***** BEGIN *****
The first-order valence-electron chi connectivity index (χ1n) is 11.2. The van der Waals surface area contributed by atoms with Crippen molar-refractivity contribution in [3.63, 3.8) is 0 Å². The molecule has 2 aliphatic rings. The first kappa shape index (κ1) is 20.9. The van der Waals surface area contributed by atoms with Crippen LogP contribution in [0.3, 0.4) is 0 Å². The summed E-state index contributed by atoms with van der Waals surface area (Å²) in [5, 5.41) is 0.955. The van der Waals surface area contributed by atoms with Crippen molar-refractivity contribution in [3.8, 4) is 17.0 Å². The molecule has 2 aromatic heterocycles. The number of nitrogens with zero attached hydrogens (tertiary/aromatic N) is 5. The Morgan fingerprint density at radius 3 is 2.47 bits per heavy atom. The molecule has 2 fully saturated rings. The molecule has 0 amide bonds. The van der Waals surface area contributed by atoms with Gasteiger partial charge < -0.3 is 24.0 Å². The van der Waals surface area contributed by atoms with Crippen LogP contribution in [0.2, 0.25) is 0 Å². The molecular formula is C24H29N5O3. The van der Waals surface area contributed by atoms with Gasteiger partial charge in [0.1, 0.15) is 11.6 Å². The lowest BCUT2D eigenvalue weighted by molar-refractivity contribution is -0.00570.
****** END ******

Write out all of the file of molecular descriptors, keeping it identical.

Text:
The first-order valence-electron chi connectivity index (χ1n) is 11.2. The van der Waals surface area contributed by atoms with Crippen molar-refractivity contribution in [3.63, 3.8) is 0 Å². The molecule has 2 aliphatic rings. The first kappa shape index (κ1) is 20.9. The van der Waals surface area contributed by atoms with Crippen LogP contribution in [0.3, 0.4) is 0 Å². The summed E-state index contributed by atoms with van der Waals surface area (Å²) in [5, 5.41) is 0.955. The van der Waals surface area contributed by atoms with Crippen molar-refractivity contribution in [3.8, 4) is 17.0 Å². The molecule has 2 aromatic heterocycles. The number of nitrogens with zero attached hydrogens (tertiary/aromatic N) is 5. The Morgan fingerprint density at radius 3 is 2.47 bits per heavy atom. The molecule has 2 fully saturated rings. The molecule has 0 amide bonds. The van der Waals surface area contributed by atoms with Gasteiger partial charge < -0.3 is 24.0 Å². The van der Waals surface area contributed by atoms with Crippen LogP contribution in [0.2, 0.25) is 0 Å². The molecular formula is C24H29N5O3. The van der Waals surface area contributed by atoms with Gasteiger partial charge in [0.1, 0.15) is 11.6 Å². The lowest BCUT2D eigenvalue weighted by molar-refractivity contribution is -0.00570.